The Economic Research and Action Project (ERAP) was a community organizing project sponsored by the Students for a Democratic Society (SDS). Begun in 1963, SDS activists began working in low-income urban neighborhoods to help residents come together to identify and agitate for shared needs. While practical goals included education and advocacy for welfare rights, youth programing such as free school lunches, and increasing minority participation in local politics, the program as a whole had grand aspirations of abolishing poverty and ending racial inequality through an interracial and community organized movement of the poor in America. The largest and longest lasting projects were located in Boston, Chicago, Cleveland, and Newark, but multiple cities had ERAP groups. While none achieved an ongoing interracial movement of the poor, all had lasting effects in bringing minority and urban resident voices to the SDS platform, in teaching the skills, obstacles, and possibilities of community organizing, and in encouraging individuals, both from SDS and local neighborhoods, to participate and engage with diverse people in seeking social change.

New Haven ERAP Records are a small but rich collection, mainly consisting of three summer of 1965 issues of the ERAP Newsletter from the New Haven Project. Additional materials include a clipping from the April 30, 1965 Life issue featuring photographs of New Haven ERAP members working in a “slum called The Hill;” two printed photographs from Life not used in the article; and a written report and supporting research interview on the failure of a New Haven corporation, Community Progress, Inc. to provide good services and comply with the requirements of the Economic Opportunity Act and the Community Action Program Guide.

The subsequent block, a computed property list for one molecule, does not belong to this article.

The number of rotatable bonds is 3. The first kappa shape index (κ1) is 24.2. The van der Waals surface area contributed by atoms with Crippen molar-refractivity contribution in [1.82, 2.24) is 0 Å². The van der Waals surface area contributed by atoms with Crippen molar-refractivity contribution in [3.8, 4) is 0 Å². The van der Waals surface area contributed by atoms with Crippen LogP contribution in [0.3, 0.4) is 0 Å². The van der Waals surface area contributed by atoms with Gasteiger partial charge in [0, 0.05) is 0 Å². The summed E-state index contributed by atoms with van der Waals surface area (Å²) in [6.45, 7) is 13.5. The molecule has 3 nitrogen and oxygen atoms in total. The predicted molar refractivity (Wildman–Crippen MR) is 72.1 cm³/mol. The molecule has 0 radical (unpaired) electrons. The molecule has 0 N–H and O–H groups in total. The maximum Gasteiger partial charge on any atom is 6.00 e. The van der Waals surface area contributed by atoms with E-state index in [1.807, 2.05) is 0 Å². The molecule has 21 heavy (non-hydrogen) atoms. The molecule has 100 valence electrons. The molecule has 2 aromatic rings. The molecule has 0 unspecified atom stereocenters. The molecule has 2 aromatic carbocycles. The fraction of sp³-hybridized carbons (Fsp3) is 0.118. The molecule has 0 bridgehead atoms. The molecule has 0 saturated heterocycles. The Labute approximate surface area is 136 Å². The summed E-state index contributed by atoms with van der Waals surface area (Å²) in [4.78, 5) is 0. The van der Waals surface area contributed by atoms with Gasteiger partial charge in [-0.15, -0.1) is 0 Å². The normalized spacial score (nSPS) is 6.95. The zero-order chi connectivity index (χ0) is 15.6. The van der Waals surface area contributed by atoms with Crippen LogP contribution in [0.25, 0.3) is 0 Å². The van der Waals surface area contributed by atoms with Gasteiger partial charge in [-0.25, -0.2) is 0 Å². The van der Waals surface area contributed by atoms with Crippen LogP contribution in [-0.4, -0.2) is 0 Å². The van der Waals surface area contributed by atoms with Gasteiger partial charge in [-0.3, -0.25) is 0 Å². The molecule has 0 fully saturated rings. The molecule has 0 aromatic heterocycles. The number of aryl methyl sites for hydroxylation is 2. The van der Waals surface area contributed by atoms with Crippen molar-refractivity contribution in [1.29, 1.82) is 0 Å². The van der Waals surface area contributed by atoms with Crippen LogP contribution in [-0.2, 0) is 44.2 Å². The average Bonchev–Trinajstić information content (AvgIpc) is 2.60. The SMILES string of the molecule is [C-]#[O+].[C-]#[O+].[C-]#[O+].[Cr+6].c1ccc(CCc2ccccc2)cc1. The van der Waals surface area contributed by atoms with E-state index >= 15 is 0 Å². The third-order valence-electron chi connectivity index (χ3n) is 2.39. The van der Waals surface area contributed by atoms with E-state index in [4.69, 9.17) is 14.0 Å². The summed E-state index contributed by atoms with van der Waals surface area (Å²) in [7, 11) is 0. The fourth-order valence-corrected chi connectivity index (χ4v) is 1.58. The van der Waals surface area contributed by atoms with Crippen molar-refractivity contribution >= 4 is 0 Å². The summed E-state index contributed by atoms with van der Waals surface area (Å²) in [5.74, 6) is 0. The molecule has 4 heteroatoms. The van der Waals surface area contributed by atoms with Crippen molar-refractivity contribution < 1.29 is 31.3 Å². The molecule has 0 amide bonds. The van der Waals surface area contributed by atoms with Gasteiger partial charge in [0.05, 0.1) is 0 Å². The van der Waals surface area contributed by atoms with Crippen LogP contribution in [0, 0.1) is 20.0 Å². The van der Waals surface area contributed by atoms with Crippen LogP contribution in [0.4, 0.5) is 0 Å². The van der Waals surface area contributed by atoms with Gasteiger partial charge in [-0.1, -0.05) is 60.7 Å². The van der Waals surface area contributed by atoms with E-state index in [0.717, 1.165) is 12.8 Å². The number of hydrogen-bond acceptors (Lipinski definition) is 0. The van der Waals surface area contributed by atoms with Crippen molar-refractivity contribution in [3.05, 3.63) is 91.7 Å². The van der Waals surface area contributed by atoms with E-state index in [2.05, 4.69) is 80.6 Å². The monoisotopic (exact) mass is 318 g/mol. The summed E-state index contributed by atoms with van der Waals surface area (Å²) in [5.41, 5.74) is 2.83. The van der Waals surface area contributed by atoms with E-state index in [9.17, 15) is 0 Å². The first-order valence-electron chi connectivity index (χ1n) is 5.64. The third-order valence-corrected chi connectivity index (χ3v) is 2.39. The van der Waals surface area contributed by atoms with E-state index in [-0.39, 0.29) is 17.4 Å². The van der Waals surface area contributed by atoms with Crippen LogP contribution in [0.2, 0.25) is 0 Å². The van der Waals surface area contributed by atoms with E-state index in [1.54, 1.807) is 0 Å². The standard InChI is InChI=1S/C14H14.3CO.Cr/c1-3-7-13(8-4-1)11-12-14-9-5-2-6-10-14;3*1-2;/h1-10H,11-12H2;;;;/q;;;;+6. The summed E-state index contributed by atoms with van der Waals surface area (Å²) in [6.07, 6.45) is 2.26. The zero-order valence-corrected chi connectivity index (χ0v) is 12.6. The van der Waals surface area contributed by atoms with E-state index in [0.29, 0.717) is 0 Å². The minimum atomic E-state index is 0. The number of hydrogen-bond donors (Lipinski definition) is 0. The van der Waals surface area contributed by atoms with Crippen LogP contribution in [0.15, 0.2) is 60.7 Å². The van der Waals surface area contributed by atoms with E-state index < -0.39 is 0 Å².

Gift of Liz Blum, November 2016
  • Activists—United States
  • Community development, Urban -- United States
  • Social service—United States
  • Student movements – United States
  • Students for a Democratic Society (U.S.)
  • Economic Research and Action Project
Types of material
  • Newsletters
  • Photographs

Events calendar

Double exposure of Steve Diamond
Double exposure of Steve Diamond, ca.1985

To promote scholarship, raise public awareness of its collections, and encourage discussion of critical issues affecting American society, SCUA sponsors a number of events each year, including two annual colloquiua:

Throughout the year, the department sponsors other events, ranging from exhibit openings to lectures, book signings, and celebrations of donors and new donations. All SCUA events are free and open to the public. Please contact the department for additional information.

Learn more: